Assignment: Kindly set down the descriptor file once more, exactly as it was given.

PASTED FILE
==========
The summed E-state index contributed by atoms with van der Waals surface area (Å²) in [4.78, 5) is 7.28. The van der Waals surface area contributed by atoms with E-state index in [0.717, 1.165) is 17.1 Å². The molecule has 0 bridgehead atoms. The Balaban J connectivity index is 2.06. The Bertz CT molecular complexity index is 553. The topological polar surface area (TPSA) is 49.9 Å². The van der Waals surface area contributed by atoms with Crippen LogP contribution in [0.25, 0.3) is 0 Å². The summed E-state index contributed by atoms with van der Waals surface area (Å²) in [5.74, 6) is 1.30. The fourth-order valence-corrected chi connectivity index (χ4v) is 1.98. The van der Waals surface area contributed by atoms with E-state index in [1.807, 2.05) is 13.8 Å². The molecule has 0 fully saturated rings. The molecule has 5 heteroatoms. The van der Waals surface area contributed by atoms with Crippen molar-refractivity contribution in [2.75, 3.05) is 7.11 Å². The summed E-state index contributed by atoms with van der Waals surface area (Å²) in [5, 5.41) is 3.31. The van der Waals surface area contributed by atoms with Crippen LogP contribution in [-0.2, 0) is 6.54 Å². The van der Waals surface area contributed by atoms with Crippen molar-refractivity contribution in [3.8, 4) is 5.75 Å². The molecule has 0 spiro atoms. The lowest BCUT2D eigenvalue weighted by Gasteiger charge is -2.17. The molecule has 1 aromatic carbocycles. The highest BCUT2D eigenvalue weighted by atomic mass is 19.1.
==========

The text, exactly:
The summed E-state index contributed by atoms with van der Waals surface area (Å²) in [4.78, 5) is 7.28. The van der Waals surface area contributed by atoms with E-state index in [0.717, 1.165) is 17.1 Å². The molecule has 0 bridgehead atoms. The Balaban J connectivity index is 2.06. The Bertz CT molecular complexity index is 553. The topological polar surface area (TPSA) is 49.9 Å². The van der Waals surface area contributed by atoms with Crippen LogP contribution in [0.25, 0.3) is 0 Å². The summed E-state index contributed by atoms with van der Waals surface area (Å²) in [5.74, 6) is 1.30. The fourth-order valence-corrected chi connectivity index (χ4v) is 1.98. The van der Waals surface area contributed by atoms with E-state index in [1.807, 2.05) is 13.8 Å². The molecule has 0 fully saturated rings. The molecule has 5 heteroatoms. The van der Waals surface area contributed by atoms with Crippen molar-refractivity contribution in [2.75, 3.05) is 7.11 Å². The summed E-state index contributed by atoms with van der Waals surface area (Å²) in [5, 5.41) is 3.31. The van der Waals surface area contributed by atoms with Crippen LogP contribution in [-0.2, 0) is 6.54 Å². The van der Waals surface area contributed by atoms with Crippen molar-refractivity contribution in [3.8, 4) is 5.75 Å². The molecule has 0 spiro atoms. The lowest BCUT2D eigenvalue weighted by Gasteiger charge is -2.17. The molecule has 1 aromatic carbocycles. The highest BCUT2D eigenvalue weighted by atomic mass is 19.1.